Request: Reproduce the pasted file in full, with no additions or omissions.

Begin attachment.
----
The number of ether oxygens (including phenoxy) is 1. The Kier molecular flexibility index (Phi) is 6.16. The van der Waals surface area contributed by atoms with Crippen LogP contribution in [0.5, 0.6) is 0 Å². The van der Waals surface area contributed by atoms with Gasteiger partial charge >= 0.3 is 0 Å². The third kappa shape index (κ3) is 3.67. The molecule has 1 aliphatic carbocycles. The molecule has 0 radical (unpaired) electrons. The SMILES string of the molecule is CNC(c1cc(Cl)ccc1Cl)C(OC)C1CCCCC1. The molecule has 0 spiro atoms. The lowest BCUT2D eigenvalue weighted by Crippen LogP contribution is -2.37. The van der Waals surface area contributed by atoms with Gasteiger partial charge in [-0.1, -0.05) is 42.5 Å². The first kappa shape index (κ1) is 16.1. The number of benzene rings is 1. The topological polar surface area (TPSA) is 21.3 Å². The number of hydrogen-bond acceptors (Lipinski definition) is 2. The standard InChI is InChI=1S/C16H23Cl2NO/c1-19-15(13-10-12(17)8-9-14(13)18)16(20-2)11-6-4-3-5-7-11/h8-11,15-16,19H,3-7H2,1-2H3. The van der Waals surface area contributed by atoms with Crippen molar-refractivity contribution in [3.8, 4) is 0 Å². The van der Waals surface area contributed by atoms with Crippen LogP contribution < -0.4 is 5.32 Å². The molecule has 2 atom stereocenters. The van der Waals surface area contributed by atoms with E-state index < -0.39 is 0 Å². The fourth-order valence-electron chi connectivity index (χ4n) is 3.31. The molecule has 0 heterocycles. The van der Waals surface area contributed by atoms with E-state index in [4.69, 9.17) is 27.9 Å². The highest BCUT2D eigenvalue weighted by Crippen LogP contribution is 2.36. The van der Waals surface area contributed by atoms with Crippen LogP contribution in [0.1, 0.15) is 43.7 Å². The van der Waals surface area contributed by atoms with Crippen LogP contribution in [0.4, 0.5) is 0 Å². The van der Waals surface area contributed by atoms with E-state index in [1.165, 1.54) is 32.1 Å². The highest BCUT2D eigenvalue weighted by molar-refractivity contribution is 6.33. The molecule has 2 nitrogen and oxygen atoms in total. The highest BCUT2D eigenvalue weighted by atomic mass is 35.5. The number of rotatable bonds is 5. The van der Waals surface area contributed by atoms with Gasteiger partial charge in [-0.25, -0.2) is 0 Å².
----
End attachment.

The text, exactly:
The number of ether oxygens (including phenoxy) is 1. The Kier molecular flexibility index (Phi) is 6.16. The van der Waals surface area contributed by atoms with Crippen LogP contribution in [0.5, 0.6) is 0 Å². The van der Waals surface area contributed by atoms with Gasteiger partial charge >= 0.3 is 0 Å². The third kappa shape index (κ3) is 3.67. The molecule has 1 aliphatic carbocycles. The molecule has 0 radical (unpaired) electrons. The SMILES string of the molecule is CNC(c1cc(Cl)ccc1Cl)C(OC)C1CCCCC1. The molecule has 0 spiro atoms. The lowest BCUT2D eigenvalue weighted by Crippen LogP contribution is -2.37. The van der Waals surface area contributed by atoms with Gasteiger partial charge in [-0.1, -0.05) is 42.5 Å². The first kappa shape index (κ1) is 16.1. The number of benzene rings is 1. The topological polar surface area (TPSA) is 21.3 Å². The number of hydrogen-bond acceptors (Lipinski definition) is 2. The standard InChI is InChI=1S/C16H23Cl2NO/c1-19-15(13-10-12(17)8-9-14(13)18)16(20-2)11-6-4-3-5-7-11/h8-11,15-16,19H,3-7H2,1-2H3. The van der Waals surface area contributed by atoms with Crippen molar-refractivity contribution in [3.8, 4) is 0 Å². The van der Waals surface area contributed by atoms with Crippen LogP contribution < -0.4 is 5.32 Å². The molecule has 2 atom stereocenters. The van der Waals surface area contributed by atoms with E-state index < -0.39 is 0 Å². The fourth-order valence-electron chi connectivity index (χ4n) is 3.31. The molecule has 0 heterocycles. The van der Waals surface area contributed by atoms with E-state index in [4.69, 9.17) is 27.9 Å². The highest BCUT2D eigenvalue weighted by Crippen LogP contribution is 2.36. The van der Waals surface area contributed by atoms with Crippen LogP contribution in [0.1, 0.15) is 43.7 Å². The van der Waals surface area contributed by atoms with Crippen LogP contribution in [0.4, 0.5) is 0 Å². The van der Waals surface area contributed by atoms with E-state index in [1.165, 1.54) is 32.1 Å². The highest BCUT2D eigenvalue weighted by molar-refractivity contribution is 6.33. The molecule has 2 nitrogen and oxygen atoms in total. The highest BCUT2D eigenvalue weighted by atomic mass is 35.5. The number of rotatable bonds is 5. The van der Waals surface area contributed by atoms with Gasteiger partial charge in [-0.25, -0.2) is 0 Å².